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Weaving garden arches

Posted by Dawn Isaac on 05 May 2010 at 05:45 PM


I took my children to a fun fair this week.

I am telling you this so you won't write me off as a terrible mother.  You see I have to admit that the weekend before I forced them to attend the village litter pick.

Well 'force' might be overstating it. They were furnished with 'litter grabbers' for the event which was enough to keep them happy for a good half an hour, especially when combined with the excitement of finding little bags of poo in the hedgerows (from dogs, I hasten to add, although why someone felt the need to wrap the biodegradable waste in non-biodegradable material before slinging it into an otherwise picturesque hedgerow is quite beyond me...).

But I digress.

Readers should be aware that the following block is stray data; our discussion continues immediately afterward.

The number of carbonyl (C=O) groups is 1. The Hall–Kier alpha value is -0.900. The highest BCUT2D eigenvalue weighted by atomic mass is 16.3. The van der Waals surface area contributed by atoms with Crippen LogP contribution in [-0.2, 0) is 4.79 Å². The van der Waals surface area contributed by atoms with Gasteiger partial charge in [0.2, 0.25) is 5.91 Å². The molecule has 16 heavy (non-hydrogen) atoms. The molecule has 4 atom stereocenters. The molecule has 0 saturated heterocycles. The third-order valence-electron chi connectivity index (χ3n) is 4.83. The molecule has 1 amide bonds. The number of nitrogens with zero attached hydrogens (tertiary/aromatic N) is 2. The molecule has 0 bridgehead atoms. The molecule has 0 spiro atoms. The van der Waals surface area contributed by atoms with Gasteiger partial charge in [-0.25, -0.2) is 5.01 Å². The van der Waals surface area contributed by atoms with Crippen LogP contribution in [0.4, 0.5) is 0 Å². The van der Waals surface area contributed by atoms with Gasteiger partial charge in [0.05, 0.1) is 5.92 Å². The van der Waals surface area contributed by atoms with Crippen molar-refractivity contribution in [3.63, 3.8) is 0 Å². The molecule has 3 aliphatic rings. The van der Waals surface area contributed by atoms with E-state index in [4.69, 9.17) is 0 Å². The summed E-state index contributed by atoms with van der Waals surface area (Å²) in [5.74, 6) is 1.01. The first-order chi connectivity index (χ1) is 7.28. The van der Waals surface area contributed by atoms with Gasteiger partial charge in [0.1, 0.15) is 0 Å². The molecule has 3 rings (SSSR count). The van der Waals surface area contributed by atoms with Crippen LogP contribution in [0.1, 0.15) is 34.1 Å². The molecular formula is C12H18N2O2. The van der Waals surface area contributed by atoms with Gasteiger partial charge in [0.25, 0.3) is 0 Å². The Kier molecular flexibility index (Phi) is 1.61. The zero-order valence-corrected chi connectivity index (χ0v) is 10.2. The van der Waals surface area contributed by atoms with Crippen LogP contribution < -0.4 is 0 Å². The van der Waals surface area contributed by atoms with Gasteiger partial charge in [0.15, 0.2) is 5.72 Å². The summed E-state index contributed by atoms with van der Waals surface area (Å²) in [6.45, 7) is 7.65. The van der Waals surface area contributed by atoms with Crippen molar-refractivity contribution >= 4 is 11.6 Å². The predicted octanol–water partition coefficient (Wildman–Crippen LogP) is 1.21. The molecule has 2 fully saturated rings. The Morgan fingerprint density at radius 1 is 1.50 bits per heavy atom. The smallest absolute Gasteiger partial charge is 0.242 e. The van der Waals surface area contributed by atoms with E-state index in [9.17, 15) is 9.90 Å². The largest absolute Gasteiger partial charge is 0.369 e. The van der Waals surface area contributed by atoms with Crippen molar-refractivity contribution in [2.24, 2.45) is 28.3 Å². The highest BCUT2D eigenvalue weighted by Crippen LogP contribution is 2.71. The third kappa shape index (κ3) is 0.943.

While Ava and Oscar were attempting to manoeuvre bagged animal waste with robotic arms, I was helping prune off the suckers from the trees along the road. And here is where I found a perfect source of garden material.  Large whippy growth, though unwanted beside stately trees, is the perfect material for weaving garden arches.

The children did look at me slightly askance as I became overexcited by what can only be described as 'big sticks' and, in a scene reminiscent of the Macbeth prophecy, lugged them all back home looking like a young tree out for a stroll.

But, hey presto, we now have a 'rustic garden arch', plus two smaller versions at the entrance to the children's gardens.  The technique was the same as for creating willow arches - pair up similar size uprights, push the ends as far as possible into the ground and twist the top sections round each other to form archways.  Then use very young whippy growth to weave in and out of the series of arches to strengthen the structure - a perfect job for the children to help with.

Not only do these create really good structure in the garden, they are also perfect supports for the runner beans we planted out yesterday.

Even the children were quietly impressed - although I have a feeling it rates below fun fairs on the excitement scale.  Possibly below 'bags of poo' too.

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